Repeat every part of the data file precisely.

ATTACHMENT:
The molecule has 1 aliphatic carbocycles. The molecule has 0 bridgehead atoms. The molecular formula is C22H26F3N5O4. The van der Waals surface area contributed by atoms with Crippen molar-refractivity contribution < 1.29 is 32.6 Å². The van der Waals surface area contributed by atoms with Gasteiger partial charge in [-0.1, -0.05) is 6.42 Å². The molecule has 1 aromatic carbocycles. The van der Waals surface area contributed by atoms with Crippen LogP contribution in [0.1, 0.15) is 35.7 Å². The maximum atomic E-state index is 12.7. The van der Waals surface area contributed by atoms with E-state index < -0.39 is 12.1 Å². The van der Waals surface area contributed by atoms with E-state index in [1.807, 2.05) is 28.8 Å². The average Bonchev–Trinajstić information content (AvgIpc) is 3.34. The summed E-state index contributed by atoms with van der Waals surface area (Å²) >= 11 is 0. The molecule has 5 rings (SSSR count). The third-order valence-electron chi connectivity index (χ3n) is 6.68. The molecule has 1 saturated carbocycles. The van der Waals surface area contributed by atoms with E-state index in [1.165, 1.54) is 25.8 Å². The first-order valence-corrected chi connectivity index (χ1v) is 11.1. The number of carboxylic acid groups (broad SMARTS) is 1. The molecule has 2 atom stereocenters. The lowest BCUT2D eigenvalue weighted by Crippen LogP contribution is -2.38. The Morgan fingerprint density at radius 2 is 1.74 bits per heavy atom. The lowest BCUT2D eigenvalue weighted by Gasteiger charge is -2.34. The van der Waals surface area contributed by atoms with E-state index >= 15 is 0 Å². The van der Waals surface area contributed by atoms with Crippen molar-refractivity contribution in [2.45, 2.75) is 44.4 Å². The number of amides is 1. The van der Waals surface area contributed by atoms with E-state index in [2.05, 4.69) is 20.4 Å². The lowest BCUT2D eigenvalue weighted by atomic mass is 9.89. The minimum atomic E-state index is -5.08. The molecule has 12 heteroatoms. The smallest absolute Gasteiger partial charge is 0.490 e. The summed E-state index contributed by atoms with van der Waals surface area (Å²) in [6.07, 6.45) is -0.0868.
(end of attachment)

The molecule has 1 aliphatic carbocycles. The molecule has 0 bridgehead atoms. The molecular formula is C22H26F3N5O4. The van der Waals surface area contributed by atoms with Crippen molar-refractivity contribution < 1.29 is 32.6 Å². The van der Waals surface area contributed by atoms with Gasteiger partial charge in [-0.1, -0.05) is 6.42 Å². The molecule has 1 aromatic carbocycles. The van der Waals surface area contributed by atoms with Crippen LogP contribution in [0.1, 0.15) is 35.7 Å². The maximum atomic E-state index is 12.7. The van der Waals surface area contributed by atoms with E-state index < -0.39 is 12.1 Å². The van der Waals surface area contributed by atoms with E-state index in [1.807, 2.05) is 28.8 Å². The average Bonchev–Trinajstić information content (AvgIpc) is 3.34. The summed E-state index contributed by atoms with van der Waals surface area (Å²) >= 11 is 0. The molecule has 5 rings (SSSR count). The third-order valence-electron chi connectivity index (χ3n) is 6.68. The molecule has 1 saturated carbocycles. The van der Waals surface area contributed by atoms with E-state index in [1.165, 1.54) is 25.8 Å². The first-order valence-corrected chi connectivity index (χ1v) is 11.1. The number of carboxylic acid groups (broad SMARTS) is 1. The molecule has 2 atom stereocenters. The lowest BCUT2D eigenvalue weighted by Crippen LogP contribution is -2.38. The Morgan fingerprint density at radius 2 is 1.74 bits per heavy atom. The lowest BCUT2D eigenvalue weighted by Gasteiger charge is -2.34. The van der Waals surface area contributed by atoms with E-state index >= 15 is 0 Å². The van der Waals surface area contributed by atoms with Crippen molar-refractivity contribution in [2.45, 2.75) is 44.4 Å². The number of amides is 1. The van der Waals surface area contributed by atoms with E-state index in [2.05, 4.69) is 20.4 Å². The lowest BCUT2D eigenvalue weighted by atomic mass is 9.89. The minimum atomic E-state index is -5.08. The molecule has 12 heteroatoms. The smallest absolute Gasteiger partial charge is 0.490 e. The summed E-state index contributed by atoms with van der Waals surface area (Å²) in [6.07, 6.45) is -0.0868.